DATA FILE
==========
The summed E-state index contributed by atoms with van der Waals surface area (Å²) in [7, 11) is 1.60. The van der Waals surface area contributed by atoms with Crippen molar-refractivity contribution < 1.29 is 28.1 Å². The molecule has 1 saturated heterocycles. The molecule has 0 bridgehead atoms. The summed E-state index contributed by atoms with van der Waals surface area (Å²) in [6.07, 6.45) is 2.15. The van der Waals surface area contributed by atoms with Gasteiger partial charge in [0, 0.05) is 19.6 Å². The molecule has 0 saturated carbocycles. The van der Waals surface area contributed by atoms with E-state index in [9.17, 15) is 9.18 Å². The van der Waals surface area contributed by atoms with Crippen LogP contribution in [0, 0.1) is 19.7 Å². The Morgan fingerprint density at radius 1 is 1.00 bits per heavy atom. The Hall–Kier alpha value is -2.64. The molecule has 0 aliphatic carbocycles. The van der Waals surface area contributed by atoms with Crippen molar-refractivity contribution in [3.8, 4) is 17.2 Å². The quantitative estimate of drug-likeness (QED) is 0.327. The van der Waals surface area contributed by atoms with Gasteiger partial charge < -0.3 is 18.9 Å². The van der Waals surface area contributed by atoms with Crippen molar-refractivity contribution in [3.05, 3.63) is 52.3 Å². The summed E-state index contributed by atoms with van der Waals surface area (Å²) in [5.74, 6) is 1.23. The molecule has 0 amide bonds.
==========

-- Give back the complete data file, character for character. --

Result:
The summed E-state index contributed by atoms with van der Waals surface area (Å²) in [7, 11) is 1.60. The van der Waals surface area contributed by atoms with Crippen molar-refractivity contribution < 1.29 is 28.1 Å². The molecule has 1 saturated heterocycles. The molecule has 0 bridgehead atoms. The summed E-state index contributed by atoms with van der Waals surface area (Å²) in [6.07, 6.45) is 2.15. The van der Waals surface area contributed by atoms with Gasteiger partial charge in [0, 0.05) is 19.6 Å². The molecule has 0 saturated carbocycles. The van der Waals surface area contributed by atoms with E-state index in [9.17, 15) is 9.18 Å². The van der Waals surface area contributed by atoms with Crippen LogP contribution in [0, 0.1) is 19.7 Å². The Morgan fingerprint density at radius 1 is 1.00 bits per heavy atom. The Hall–Kier alpha value is -2.64. The molecule has 0 aliphatic carbocycles. The van der Waals surface area contributed by atoms with Crippen molar-refractivity contribution in [3.8, 4) is 17.2 Å². The quantitative estimate of drug-likeness (QED) is 0.327. The van der Waals surface area contributed by atoms with Gasteiger partial charge < -0.3 is 18.9 Å². The van der Waals surface area contributed by atoms with Crippen molar-refractivity contribution in [3.05, 3.63) is 52.3 Å². The summed E-state index contributed by atoms with van der Waals surface area (Å²) in [5.74, 6) is 1.23. The molecule has 0 amide bonds.